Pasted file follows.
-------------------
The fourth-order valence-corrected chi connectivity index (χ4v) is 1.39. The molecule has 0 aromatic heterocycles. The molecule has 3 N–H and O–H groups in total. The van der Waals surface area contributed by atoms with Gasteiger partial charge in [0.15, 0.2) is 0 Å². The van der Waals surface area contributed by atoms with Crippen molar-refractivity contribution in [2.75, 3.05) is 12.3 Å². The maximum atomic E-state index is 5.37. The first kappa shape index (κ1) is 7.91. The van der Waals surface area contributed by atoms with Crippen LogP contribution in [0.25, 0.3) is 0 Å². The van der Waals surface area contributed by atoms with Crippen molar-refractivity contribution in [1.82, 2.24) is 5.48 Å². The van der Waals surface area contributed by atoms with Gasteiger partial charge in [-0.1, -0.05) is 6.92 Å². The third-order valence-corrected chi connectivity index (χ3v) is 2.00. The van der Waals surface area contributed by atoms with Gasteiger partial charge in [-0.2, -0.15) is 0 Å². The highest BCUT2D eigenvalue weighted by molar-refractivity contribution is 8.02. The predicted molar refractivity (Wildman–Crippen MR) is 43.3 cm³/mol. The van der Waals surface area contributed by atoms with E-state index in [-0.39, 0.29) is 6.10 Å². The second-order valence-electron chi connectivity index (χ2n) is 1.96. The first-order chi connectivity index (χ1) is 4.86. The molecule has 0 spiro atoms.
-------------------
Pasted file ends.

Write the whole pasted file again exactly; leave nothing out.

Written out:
The fourth-order valence-corrected chi connectivity index (χ4v) is 1.39. The molecule has 0 aromatic heterocycles. The molecule has 3 N–H and O–H groups in total. The van der Waals surface area contributed by atoms with Gasteiger partial charge in [0.15, 0.2) is 0 Å². The van der Waals surface area contributed by atoms with Crippen molar-refractivity contribution in [2.75, 3.05) is 12.3 Å². The maximum atomic E-state index is 5.37. The first kappa shape index (κ1) is 7.91. The van der Waals surface area contributed by atoms with Crippen LogP contribution in [0.25, 0.3) is 0 Å². The van der Waals surface area contributed by atoms with Crippen molar-refractivity contribution in [1.82, 2.24) is 5.48 Å². The van der Waals surface area contributed by atoms with Gasteiger partial charge in [-0.1, -0.05) is 6.92 Å². The third-order valence-corrected chi connectivity index (χ3v) is 2.00. The van der Waals surface area contributed by atoms with Gasteiger partial charge in [-0.2, -0.15) is 0 Å². The highest BCUT2D eigenvalue weighted by molar-refractivity contribution is 8.02. The predicted molar refractivity (Wildman–Crippen MR) is 43.3 cm³/mol. The van der Waals surface area contributed by atoms with E-state index in [-0.39, 0.29) is 6.10 Å². The second-order valence-electron chi connectivity index (χ2n) is 1.96. The first-order chi connectivity index (χ1) is 4.86. The molecule has 0 spiro atoms.